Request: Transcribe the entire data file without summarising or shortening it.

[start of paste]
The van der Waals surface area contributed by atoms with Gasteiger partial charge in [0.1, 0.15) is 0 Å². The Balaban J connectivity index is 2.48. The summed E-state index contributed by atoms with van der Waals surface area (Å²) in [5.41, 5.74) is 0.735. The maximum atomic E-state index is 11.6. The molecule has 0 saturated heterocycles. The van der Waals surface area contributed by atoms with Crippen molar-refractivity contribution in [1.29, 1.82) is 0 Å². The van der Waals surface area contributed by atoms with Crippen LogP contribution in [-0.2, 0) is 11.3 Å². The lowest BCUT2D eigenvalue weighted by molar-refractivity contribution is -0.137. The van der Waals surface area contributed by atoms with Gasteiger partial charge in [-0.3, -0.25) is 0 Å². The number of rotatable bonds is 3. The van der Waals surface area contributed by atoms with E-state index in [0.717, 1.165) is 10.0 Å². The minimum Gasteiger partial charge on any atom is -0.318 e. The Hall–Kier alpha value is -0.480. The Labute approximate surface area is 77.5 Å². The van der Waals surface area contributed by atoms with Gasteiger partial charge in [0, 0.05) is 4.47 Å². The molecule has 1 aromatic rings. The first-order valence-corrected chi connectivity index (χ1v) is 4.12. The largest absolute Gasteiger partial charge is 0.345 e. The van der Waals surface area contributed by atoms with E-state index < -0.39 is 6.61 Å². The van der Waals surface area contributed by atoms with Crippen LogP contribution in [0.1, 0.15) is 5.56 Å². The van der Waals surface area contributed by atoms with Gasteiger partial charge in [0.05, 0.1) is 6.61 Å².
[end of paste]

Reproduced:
The van der Waals surface area contributed by atoms with Gasteiger partial charge in [0.1, 0.15) is 0 Å². The Balaban J connectivity index is 2.48. The summed E-state index contributed by atoms with van der Waals surface area (Å²) in [5.41, 5.74) is 0.735. The maximum atomic E-state index is 11.6. The molecule has 0 saturated heterocycles. The van der Waals surface area contributed by atoms with Crippen molar-refractivity contribution in [1.29, 1.82) is 0 Å². The van der Waals surface area contributed by atoms with Crippen LogP contribution in [-0.2, 0) is 11.3 Å². The lowest BCUT2D eigenvalue weighted by molar-refractivity contribution is -0.137. The van der Waals surface area contributed by atoms with Gasteiger partial charge in [-0.3, -0.25) is 0 Å². The number of rotatable bonds is 3. The van der Waals surface area contributed by atoms with E-state index in [0.717, 1.165) is 10.0 Å². The minimum Gasteiger partial charge on any atom is -0.318 e. The Hall–Kier alpha value is -0.480. The Labute approximate surface area is 77.5 Å². The van der Waals surface area contributed by atoms with Gasteiger partial charge in [0, 0.05) is 4.47 Å². The molecule has 1 aromatic rings. The first-order valence-corrected chi connectivity index (χ1v) is 4.12. The largest absolute Gasteiger partial charge is 0.345 e. The van der Waals surface area contributed by atoms with E-state index < -0.39 is 6.61 Å². The van der Waals surface area contributed by atoms with Crippen LogP contribution in [0.1, 0.15) is 5.56 Å². The van der Waals surface area contributed by atoms with Gasteiger partial charge in [0.05, 0.1) is 6.61 Å².